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The Minister for Education and Skills, Richard Bruton T.D., today launched the 2016 PIRLS (the Progress in International Reading Literacy Study) report, which shows that Ireland’s primary school children are best in Europe and OECD countries for reading skills.
PIRLS is an international study which examines fifty countries every five years and reports on the reading achievement of pupils in Fourth Class. Fourteen of these countries, including Ireland, last year also took part in a new component (ePIRLS), which assesses reading in an online environment.
Minister Bruton has set the ambition to make Ireland’s education and training service the best in Europe within a decade. Today’s results show that the reading skills of our primary school children, both in the paper based and online assessment are among the best in all European and OECD countries.
PIRLS 2016 data does not compare pupils’ performance in DEIS and non-DEIS schools. However, the most recently available data from the Educational Research Centre indicate that the reading achievement of pupils in DEIS primary schools has continued to improve from 2007 onwards. Much of this improvement has been among lower achievers.
Commenting on the report, Minister Bruton said: “I would like to pay tribute to all principals, teachers and all those who made these fantastic results possible.
“I have set the ambition to make Ireland’s education and training service the best in Europe by 2026. There are many aspects to achieving this ambition but few are more important than the ability of our education system to equip our children with exceptional literacy skills. I am delighted with the results of this internationally recognised, in-depth study, which shows that no country in Europe is better than Ireland for reading performance at primary level.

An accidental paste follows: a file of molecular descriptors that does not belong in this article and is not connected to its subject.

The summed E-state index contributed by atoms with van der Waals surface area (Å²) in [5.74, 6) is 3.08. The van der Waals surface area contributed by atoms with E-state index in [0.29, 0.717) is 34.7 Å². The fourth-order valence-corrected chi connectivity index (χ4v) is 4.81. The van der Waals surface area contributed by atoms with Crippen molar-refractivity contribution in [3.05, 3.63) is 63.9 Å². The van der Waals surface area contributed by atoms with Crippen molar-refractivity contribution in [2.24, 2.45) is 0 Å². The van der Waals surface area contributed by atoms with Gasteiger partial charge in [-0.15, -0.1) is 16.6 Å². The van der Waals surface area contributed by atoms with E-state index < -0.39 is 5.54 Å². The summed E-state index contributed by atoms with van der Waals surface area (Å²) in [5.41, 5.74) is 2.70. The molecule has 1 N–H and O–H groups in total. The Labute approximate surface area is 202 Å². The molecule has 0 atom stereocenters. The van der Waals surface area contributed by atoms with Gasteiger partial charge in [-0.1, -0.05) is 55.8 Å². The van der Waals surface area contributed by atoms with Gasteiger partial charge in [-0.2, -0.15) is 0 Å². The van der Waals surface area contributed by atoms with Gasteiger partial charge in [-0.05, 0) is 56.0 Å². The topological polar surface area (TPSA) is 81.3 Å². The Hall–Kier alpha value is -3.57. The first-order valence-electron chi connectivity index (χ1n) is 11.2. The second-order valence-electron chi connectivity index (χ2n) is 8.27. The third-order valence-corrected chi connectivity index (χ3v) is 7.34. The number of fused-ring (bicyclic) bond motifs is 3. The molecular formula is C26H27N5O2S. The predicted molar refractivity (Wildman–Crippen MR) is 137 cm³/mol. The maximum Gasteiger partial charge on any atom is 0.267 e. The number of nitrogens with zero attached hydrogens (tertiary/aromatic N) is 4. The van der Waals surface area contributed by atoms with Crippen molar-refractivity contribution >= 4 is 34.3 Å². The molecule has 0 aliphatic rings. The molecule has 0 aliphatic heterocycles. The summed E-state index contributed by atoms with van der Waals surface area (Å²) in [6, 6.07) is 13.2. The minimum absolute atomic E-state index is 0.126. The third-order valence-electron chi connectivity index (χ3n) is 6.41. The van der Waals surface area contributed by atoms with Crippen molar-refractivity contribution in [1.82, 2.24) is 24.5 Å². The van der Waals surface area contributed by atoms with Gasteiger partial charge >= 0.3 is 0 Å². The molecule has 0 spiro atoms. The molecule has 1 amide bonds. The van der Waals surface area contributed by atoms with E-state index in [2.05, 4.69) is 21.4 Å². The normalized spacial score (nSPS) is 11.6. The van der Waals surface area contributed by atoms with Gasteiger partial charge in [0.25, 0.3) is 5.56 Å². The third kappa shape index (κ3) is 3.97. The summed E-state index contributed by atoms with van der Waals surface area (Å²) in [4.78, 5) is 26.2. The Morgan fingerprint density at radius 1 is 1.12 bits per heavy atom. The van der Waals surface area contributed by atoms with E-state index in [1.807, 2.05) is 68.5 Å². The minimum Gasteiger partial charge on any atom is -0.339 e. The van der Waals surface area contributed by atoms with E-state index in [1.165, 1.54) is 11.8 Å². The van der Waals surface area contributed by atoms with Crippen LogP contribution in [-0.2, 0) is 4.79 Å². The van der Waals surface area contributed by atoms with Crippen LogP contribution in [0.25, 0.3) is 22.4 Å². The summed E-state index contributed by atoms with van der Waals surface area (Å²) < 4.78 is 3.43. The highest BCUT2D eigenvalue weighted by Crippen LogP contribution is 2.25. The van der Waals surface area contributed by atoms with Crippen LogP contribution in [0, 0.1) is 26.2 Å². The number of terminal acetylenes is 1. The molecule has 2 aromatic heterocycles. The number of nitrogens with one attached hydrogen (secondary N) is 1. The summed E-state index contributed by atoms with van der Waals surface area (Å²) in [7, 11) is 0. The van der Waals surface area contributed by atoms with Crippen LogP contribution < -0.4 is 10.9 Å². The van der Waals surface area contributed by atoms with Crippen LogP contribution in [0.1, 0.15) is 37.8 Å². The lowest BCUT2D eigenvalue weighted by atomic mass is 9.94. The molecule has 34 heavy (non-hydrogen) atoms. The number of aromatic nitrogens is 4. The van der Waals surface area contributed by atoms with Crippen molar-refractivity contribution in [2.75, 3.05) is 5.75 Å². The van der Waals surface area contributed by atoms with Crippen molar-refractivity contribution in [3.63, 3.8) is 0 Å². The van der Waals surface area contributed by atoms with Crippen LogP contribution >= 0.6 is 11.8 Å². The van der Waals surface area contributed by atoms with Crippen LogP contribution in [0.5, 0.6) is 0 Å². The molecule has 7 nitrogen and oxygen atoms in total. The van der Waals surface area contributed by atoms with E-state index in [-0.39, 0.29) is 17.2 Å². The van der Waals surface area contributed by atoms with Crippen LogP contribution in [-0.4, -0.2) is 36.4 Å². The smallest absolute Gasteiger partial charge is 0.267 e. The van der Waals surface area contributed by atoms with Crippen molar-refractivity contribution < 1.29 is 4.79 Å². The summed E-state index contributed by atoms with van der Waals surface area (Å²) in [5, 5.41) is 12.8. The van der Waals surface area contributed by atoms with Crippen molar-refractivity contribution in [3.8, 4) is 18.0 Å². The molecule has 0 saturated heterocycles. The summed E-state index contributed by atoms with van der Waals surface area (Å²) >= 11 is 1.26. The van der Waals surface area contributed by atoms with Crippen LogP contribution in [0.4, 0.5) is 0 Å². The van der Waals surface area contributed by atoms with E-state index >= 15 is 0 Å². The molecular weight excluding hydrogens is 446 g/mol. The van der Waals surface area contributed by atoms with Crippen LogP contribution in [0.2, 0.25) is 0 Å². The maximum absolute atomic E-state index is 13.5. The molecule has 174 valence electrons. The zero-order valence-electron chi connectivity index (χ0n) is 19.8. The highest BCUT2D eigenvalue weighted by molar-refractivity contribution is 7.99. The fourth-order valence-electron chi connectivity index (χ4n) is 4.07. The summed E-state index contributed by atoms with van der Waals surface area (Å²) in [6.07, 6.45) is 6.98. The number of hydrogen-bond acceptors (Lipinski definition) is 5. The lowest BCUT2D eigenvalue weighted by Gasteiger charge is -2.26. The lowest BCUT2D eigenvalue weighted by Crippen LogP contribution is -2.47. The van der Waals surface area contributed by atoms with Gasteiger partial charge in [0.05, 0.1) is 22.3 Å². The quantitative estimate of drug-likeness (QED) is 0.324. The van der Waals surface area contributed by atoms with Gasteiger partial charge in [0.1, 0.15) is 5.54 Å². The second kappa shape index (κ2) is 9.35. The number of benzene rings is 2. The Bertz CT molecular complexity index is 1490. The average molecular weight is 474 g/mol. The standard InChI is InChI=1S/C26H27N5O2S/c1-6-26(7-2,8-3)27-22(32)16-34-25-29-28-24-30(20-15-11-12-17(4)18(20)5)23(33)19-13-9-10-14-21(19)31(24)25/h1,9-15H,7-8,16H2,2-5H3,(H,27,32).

“I am also very encouraged by the significant improvements that have been made since the last cycle of PIRLS which was in 2011. These findings are consistent with a number of other recent, major reports including the National Assessments of English Reading and Mathematics 2014 and PISA 2015.
“Being literate is a fundamental skill. It enables our young people to confidently participate in education and fulfil their full potential in life. The basic aim of this Government is to sustain our economic progress and use it to build a fair and compassionate society. Ensuring our children are highly literate ensures they are given the best start in life. .”
He commended the report’s authors and thanked all of the pupils, teachers, principals and parents who took part in the study and responded to the questionnaires.
Eemer Eivers, one of the report’s authors, said that “The results of the online reading assessment – ePIRLS – are particularly interesting. This is the first assessment of its kind at primary level and it is encouraging to see that most Irish pupils had little or no difficulty navigating through the complex online scenarios they encountered. Equally, they seem able to evaluate information in a digital environment – for example, identifying the more reliable sources of information and integrating information from multiple web pages.”
Lorraine Gilleece, another of the authors, noted that “A positive feature of the results is that the improvement in performance since 2011 is very balanced. We see improvements on all aspects of reading and types of texts, and both boys and girls have improved. Also, in Ireland boys have slightly narrowed the gender gap on what we call Literary style texts. Perhaps contrary to popular perception, boys here are well able to engage with and to enjoy literary texts.”